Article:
Living in the troublesome past


Grace Vance

[heading]Age-old social, environmental issues lack improvement[/heading] It’s a typical day at the University of Missouri-Columbia Child Development Laboratory. Teachers watch over the kids as they play on the playground and laugh, chase each other around the blacktop. Sounds of giggling and playful screams fill the air.
Something is off, though. A group of boys are crouched around a hole in the landscape, gawking. A moment later, one boy pulled a skull from the ground. They paused.
“What is it from?”
“I don’t know. Let’s find out!”
And so the trial of research began; they checked out books from the library, scanned the school computer for helpful research and inspected the skull tirelessly. From there, the boys formed what they called a “science club.”
Throughout the weeks that followed, a little girl became more and more interested in the new project, so she decided to help.
“I was like ‘Hey, that looks cool. I want to try it out,’” sophomore Kristine Cho said. “Eventually, once I became more involved, the leader of the group said ‘‘You shouldn’t be here because you are a girl. You can’t help with this project. This is a boy’s thing to do.’”
After that moment, Cho explicitly identified as a feminist.
“I think there are still a lot of problems when it comes to disparities between men and women,” Cho said. “Because of that I still think it’s a very important issue. I find myself reacting to a lot of this discouragement or ‘You can’t do X because you’re a girl’ with a desire to prove them wrong.”
In her view, the core problem of gender inequality is everyday microaggressions as seen in sexist language or the wage gap.
Catherine Rymph, a UMC U.S. women’s history professor, said discrimination against women is nothing new. From female suffragists in the 1920s to the housewife mentality during World War II, women have continuously struggled for representation in both social and political spheres.
“Within U.S. context, [obstacles women faced] have varied depending on race, class, region, etc. For example, early twentieth century suffragists — who were mostly white, native-born and middle or upper class — understood [their] denial of voting rights to be among their most pressing concerns,” Rymph said. “For black women in the south, issues such as racism, sexual violence and poverty often loomed much larger.”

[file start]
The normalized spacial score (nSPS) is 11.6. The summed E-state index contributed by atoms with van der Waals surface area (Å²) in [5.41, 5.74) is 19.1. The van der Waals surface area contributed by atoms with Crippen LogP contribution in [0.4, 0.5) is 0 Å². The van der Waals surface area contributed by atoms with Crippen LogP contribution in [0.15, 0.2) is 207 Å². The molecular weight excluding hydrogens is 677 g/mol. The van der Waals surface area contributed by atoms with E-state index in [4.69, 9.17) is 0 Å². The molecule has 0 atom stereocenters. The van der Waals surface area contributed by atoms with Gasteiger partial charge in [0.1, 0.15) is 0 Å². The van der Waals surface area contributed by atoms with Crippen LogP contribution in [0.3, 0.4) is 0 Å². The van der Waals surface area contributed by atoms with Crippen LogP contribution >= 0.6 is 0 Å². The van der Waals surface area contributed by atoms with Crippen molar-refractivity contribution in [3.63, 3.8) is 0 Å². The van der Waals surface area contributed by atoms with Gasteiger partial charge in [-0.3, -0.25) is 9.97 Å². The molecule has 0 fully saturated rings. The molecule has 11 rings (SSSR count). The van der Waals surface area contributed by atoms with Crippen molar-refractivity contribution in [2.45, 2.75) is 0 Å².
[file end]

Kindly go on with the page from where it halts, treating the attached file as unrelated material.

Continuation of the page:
In today’s world, she said sexual violence is still a significant problem to women internationally.
[quote cite=”Jerrit Frank”]There are endless opportunities for people [to help,] but almost all of them require more than what we’re doing now.[/quote] With all of the historic inequalities that continue to exist, one may question whether the world has progressed past satisfying basic human rights.
Among issues prevalent in world history is the question of environmental sustainability. MU U.S environmental history professor Jerritt Frank said the world is “not even close” to learning from past mistakes regarding environmental protection. He believes this is partially because of the mindset that humans are in superior status to the rest of the environment.
“There’s a tremendous amount of work to be done. We’re losing ground, and in some cases [we are] losing ground we can’t make up,” Frank said. “There are endless opportunities for people [to help,] but almost all of them require more than what we’re doing now.”
Research from recent years seems to point toward the United States as the consumption culprit. A 2012 report said the primary energy consumption in the United States was equal to 18 percent the world’s total energy consumption.
“We haven’t faced a challenge like this as a global society ever,” Frank said. “For real, substantial philosophical changes to occur in the realm of how we understand the non-human world, our political and economic structures have to substantially change, and they’re not going to change unless there’s a major disruption.”
For Frank, his two-year-old and four-year-old children are what makes him especially concerned for the future. However, even with the daunting future ahead, he said he still finds comfort in the power of the individual.
“We’ve seen [that] widespread consumer behavior can change a lot,” Frank said. “It’s about educating people on that kind of collective action.”
Cho agrees, and says that creating lasting positive change begins with a widespread alteration of beliefs.
“It doesn’t matter what gender, race or age you are. Once you make that connection to your own life, you can make the connection to what’s actually happening in the world,” Cho said. “I think there’s a chance for understanding that inequality occurring in our society. From there, it’s just a matter of a change of mindset.”
infographic by Neil Cathro; source: NAACP and Human Rights Campaign
What past issues do you think need to be reformed? Leave a comment below!